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Sainsbury’s profits slump by 41.6% as market squeeze continues and merger hopes fade

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Following the collapse of its proposed £13bn merger with Asdalast week, Sainsbury’ woes continue as it logged a troubling 41.6% fall in pre-tax profits, dropping to £239 million – £46 million of which was spent on the failed merger.

The costs of the aborted merger formed part of a whopping £396 million of one of charges that dragged down the supermarket chain, which is also seeing declining sales as it gets squeezed between cut-price rivals Aldi and Lidl and high end shops such as Waitrose.

Stripping out these one off costs, the chain logged a year-on-year rise in profit of  7.8%, driven by what the retailer describes as a “solid food performance”, along with a £160 million in savings and efficiencies brought about by its continuing integration of Argos.

The retailer says that like-for-like sales fell by 0.9% in the final quarter of the financial year – the second consecutive quarter of decline – with sales slipping by 0.2% for the full year. Grocery sales edged higher overall as prices grew, but the volume of food and drink sold decreased. Meanwhile, general merchandise was flat and clothing sales declined.

On a more positive front, the retailer is investing in accelerating investment in its store estate and technology, while reducing net debt and maintaining its dividend policy. Part of this sees an investment to improve more than 400 supermarkets this year alone.

This is thought to entail rolling out some or all of the developments seen in Sainsbury’s Selly Oak “experimental” superstore concept, which features a food court, an Oasis concession – four more of which have been opened at other stores since – a revamped beauty and fragrance section and Habitat and Argos stores. It could also involve taking forward the cashier-less trial seen at the chain’s Holborn Circus branch in London.

Chief executive Mike Coupe says: “We completed the integration of Argos that we set out in 2016, delivering £160 million in synergies ahead of schedule. We completed a major transformation of how we run Sainsbury’s stores and have made significant improvements to store standards in recent months, which remain a focus. Customers continue to rate us top for quality food and we are growing our premium ranges. We are also focused on reducing costs so that we can invest to make commodity products better value for our customers.

Coupe continues: “We will increase and accelerate investment in the core business, investing to improve over 400 supermarkets this year. £4.7 billion of our revenue now comes from our online businesses and we are increasing investment in technology to make shopping across Sainsbury’s, Argos and Sainsbury’s Bank as quick and convenient as possible. We will also continue to strengthen our balance sheet and are making a new commitment to reduce net debt by at least £600 million over the next three years.”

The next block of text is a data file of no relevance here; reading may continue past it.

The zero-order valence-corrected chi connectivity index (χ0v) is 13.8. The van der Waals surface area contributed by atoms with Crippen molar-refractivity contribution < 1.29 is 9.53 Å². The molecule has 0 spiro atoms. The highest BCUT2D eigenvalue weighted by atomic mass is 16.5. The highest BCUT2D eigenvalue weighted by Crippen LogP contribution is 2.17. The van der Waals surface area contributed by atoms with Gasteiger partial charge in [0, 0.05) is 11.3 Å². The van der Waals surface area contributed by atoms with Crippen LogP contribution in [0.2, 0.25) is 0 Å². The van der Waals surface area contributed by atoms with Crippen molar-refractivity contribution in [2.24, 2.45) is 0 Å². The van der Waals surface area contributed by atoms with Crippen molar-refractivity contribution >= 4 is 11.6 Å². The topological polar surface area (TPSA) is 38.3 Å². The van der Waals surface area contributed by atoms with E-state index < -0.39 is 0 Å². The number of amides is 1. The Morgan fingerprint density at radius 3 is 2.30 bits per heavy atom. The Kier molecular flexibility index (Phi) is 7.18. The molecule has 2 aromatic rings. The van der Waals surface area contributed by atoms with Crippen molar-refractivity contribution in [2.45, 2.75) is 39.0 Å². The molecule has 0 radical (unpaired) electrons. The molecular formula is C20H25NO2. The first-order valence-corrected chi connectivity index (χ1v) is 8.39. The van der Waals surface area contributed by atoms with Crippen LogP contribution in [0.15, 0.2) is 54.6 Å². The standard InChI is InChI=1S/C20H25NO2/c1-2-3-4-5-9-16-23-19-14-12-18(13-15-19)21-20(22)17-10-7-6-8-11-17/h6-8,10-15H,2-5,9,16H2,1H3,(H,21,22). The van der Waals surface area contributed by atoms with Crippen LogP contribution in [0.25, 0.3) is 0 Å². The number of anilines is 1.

Coupe, however, denied that the failure of his plan to merger with Asda would see him removed from his post, saying he would not quit and was committed to the business and that he had the support of the board and shareholders.

Coupe, who was caught on camera singing “we’re in the money” after the Asda deal was first announced a year ago, told reporters: “I’ll still be talking to you in months and years in the future”.

Commenting on the results, Catherine Shuttleworth at Savvy, says: “Sainsbury’s trading has been less impressive than they would like but profits are positive. The proposed merger with Asda clearly a major strategic distraction. With the deal now off the table, Sainsbury’s needs set a bold strategic agenda. It’s encouraging to see planned investment in the store estate, with 400 stores set to get a facelift. With two percent increase in sales in Taste The Difference we also believe Sainsbury’s should focus on supercharging own label development to strengthen further its quality perceptions – Tesco has made strong developments in own label over the last two years and like all of the grocers, Sainsbury’s faces increasing competition from Aldi and Lidl top tier brands. Investments in areas of growing interest to the shopper like plant-based ranges should also be high up on their agenda focussing on customer needs.”

She continues:  “We also expect Sainsbury’s has further Argos potential to realise through innovation. And as they look to Christmas 2019, they need to deliver a strong message on toys and gifting – this is where the Argos deal could truly differentiate them.” 

“Additionally,” adds Shuttleworth, “we see consistently through our shopper research panel that London shoppers are considerably more willing to try new technology. With its London bias, Sainsbury’s is well placed to pioneer in using technology to improve the customer experience so it will be interesting to see how its checkout free store trial evolves. With this strong convenience business platform, Sainsburys has a strategic opportunity to really develop a future proof strategy for metropolitan shoppers.” 

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